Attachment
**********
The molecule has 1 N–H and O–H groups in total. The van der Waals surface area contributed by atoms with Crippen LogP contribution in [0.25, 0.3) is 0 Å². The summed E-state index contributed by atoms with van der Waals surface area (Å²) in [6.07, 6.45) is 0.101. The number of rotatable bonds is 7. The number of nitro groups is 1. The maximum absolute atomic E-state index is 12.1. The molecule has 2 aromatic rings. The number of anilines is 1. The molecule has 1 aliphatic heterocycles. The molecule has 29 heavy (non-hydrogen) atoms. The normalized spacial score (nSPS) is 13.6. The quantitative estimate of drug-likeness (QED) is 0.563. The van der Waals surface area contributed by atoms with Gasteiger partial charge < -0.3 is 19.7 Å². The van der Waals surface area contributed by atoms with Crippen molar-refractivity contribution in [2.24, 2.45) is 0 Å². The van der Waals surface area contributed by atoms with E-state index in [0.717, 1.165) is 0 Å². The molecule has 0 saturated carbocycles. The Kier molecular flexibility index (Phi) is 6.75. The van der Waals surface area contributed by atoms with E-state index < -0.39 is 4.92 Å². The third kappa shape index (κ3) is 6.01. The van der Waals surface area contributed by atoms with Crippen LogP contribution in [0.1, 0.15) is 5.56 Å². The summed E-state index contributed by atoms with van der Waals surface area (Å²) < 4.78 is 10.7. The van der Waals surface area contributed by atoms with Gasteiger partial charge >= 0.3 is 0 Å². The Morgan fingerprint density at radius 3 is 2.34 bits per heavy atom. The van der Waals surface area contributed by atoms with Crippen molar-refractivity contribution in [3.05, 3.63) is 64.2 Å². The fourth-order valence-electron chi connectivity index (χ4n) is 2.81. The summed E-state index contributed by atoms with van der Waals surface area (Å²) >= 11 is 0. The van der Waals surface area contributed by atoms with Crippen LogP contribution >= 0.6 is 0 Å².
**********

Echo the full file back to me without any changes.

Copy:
The molecule has 1 N–H and O–H groups in total. The van der Waals surface area contributed by atoms with Crippen LogP contribution in [0.25, 0.3) is 0 Å². The summed E-state index contributed by atoms with van der Waals surface area (Å²) in [6.07, 6.45) is 0.101. The number of rotatable bonds is 7. The number of nitro groups is 1. The maximum absolute atomic E-state index is 12.1. The molecule has 2 aromatic rings. The number of anilines is 1. The molecule has 1 aliphatic heterocycles. The molecule has 29 heavy (non-hydrogen) atoms. The normalized spacial score (nSPS) is 13.6. The quantitative estimate of drug-likeness (QED) is 0.563. The van der Waals surface area contributed by atoms with Gasteiger partial charge < -0.3 is 19.7 Å². The van der Waals surface area contributed by atoms with Crippen molar-refractivity contribution in [2.24, 2.45) is 0 Å². The van der Waals surface area contributed by atoms with E-state index in [0.717, 1.165) is 0 Å². The molecule has 0 saturated carbocycles. The Kier molecular flexibility index (Phi) is 6.75. The van der Waals surface area contributed by atoms with E-state index < -0.39 is 4.92 Å². The third kappa shape index (κ3) is 6.01. The van der Waals surface area contributed by atoms with Crippen LogP contribution in [0.1, 0.15) is 5.56 Å². The summed E-state index contributed by atoms with van der Waals surface area (Å²) < 4.78 is 10.7. The van der Waals surface area contributed by atoms with Gasteiger partial charge >= 0.3 is 0 Å². The Morgan fingerprint density at radius 3 is 2.34 bits per heavy atom. The van der Waals surface area contributed by atoms with Crippen molar-refractivity contribution in [3.05, 3.63) is 64.2 Å². The fourth-order valence-electron chi connectivity index (χ4n) is 2.81. The summed E-state index contributed by atoms with van der Waals surface area (Å²) >= 11 is 0. The van der Waals surface area contributed by atoms with Crippen LogP contribution >= 0.6 is 0 Å².